Friday, December 20, 2013

Marriage Experiment: Better to Be Right Than Happy |

I once wrote an article for Venture Inward describing an incident on a plane where an older couple had my seat. I didn't mind and I wasn't going to ask them get up--(I didn't care where I sat) but I did insist that they admit they had my seat. The wife got extremely upset while the husband eventually apologized. the point is, I got a negative reaction from many readers that it is better to be happy than right! I however disagree--I think reality, truth, admitting when we are wrong is much more likely to lead to happiness for everyone concerned.

They did a study in New Zealand, trying to find if a husband would just agree with his wife, whether he really agreed or not, would lead to a better marriage. Thinking of what we teach at Respect-me rules--what would you guess the answer to be? The wife didn't now what the experiment was about--and as the husband continued to agree and acquiesce to her will, he  became more and more depressed. She became even more demanding and intrusive!

Why would she get "power hungry" so to speak? If you took the free tutorial and used our workbook, you would know that whatever behavior you reward, you get more of. By agreeing with his wife even when he didn't, he rewarded her every whim. Then he got more of her whims shoved at him--it is human (and chimpanzee behavior). The researchers of this study " also noted that this was further proof that if given too much power, humans tend to “assume the alpha position and, as with chimpanzees, they become very aggressive and dangerous.”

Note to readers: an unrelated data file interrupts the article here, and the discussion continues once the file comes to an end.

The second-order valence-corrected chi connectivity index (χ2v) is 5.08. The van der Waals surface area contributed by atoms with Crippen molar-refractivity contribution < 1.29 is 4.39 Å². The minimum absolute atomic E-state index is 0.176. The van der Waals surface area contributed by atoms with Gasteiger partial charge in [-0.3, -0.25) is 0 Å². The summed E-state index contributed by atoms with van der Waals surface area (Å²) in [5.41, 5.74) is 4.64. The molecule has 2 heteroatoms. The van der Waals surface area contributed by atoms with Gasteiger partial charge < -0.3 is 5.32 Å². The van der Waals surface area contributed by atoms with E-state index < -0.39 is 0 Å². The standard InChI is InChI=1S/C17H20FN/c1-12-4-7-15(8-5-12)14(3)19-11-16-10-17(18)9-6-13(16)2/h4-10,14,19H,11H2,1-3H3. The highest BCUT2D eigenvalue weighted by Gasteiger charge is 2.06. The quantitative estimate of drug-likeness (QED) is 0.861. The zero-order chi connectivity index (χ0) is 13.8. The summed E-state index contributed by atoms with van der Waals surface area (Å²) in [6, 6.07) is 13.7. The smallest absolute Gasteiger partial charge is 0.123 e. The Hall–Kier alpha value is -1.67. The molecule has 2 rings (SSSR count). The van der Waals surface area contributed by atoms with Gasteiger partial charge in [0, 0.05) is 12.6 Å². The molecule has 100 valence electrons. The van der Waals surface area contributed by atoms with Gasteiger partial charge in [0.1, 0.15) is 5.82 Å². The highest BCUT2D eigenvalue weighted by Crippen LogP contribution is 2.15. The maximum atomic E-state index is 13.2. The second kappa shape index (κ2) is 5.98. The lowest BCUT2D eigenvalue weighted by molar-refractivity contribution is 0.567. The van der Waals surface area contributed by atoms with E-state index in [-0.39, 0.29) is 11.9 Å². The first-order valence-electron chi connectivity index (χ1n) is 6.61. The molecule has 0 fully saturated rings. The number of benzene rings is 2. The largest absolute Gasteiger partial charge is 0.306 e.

Remember that when you reward bad behavior you get more of it. If he yells and you try to be nicer to get him to stop, he's going to yell more often, not be nicer. that is reality. Read about the study here:

Marriage Experiment: Better to Be Right Than Happy | "The study was set up to examine the old marriage advice about whether it’s more important to be happy or to be right. Couples therapists sometimes suggest that in a bid to avoid constant arguments, spouses weigh up whether pressing the point is worth the misery of marital discord. The researchers, who are doctors and professors at the University of Auckland, noticed that many of their patients were adding stress to their lives by insisting on being right, even when it worked against their well-being."
 So they found a couple who were willing to record their quality of life on a scale of 1 to 10. They told the man, who wanted to be happy more than right, about the purpose of the study and asked him to agree with every opinion and request his wife had without complaint, even when he profoundly didn’t agree. The wife was not informed of the purpose of the study and just asked to record her quality of life

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